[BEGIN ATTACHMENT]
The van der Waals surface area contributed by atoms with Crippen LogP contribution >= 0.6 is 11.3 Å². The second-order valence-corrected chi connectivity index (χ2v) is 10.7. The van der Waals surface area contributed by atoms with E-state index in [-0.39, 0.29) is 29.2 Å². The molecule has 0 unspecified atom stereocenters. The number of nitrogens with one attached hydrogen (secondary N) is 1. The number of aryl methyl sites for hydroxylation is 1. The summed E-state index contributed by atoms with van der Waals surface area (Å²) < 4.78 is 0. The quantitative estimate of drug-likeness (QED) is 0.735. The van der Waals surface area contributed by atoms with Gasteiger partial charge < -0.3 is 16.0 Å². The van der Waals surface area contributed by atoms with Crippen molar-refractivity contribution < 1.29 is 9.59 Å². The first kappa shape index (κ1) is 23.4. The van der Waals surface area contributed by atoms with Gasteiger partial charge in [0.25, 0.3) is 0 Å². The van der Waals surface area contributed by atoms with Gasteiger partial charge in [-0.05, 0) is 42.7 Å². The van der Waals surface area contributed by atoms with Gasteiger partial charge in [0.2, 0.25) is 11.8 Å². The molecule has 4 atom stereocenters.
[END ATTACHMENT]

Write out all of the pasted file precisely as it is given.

The van der Waals surface area contributed by atoms with Crippen LogP contribution >= 0.6 is 11.3 Å². The second-order valence-corrected chi connectivity index (χ2v) is 10.7. The van der Waals surface area contributed by atoms with E-state index in [-0.39, 0.29) is 29.2 Å². The molecule has 0 unspecified atom stereocenters. The number of nitrogens with one attached hydrogen (secondary N) is 1. The number of aryl methyl sites for hydroxylation is 1. The summed E-state index contributed by atoms with van der Waals surface area (Å²) < 4.78 is 0. The quantitative estimate of drug-likeness (QED) is 0.735. The van der Waals surface area contributed by atoms with Gasteiger partial charge < -0.3 is 16.0 Å². The van der Waals surface area contributed by atoms with Crippen molar-refractivity contribution < 1.29 is 9.59 Å². The first kappa shape index (κ1) is 23.4. The van der Waals surface area contributed by atoms with Gasteiger partial charge in [0.25, 0.3) is 0 Å². The van der Waals surface area contributed by atoms with Gasteiger partial charge in [-0.05, 0) is 42.7 Å². The van der Waals surface area contributed by atoms with Gasteiger partial charge in [0.2, 0.25) is 11.8 Å². The molecule has 4 atom stereocenters.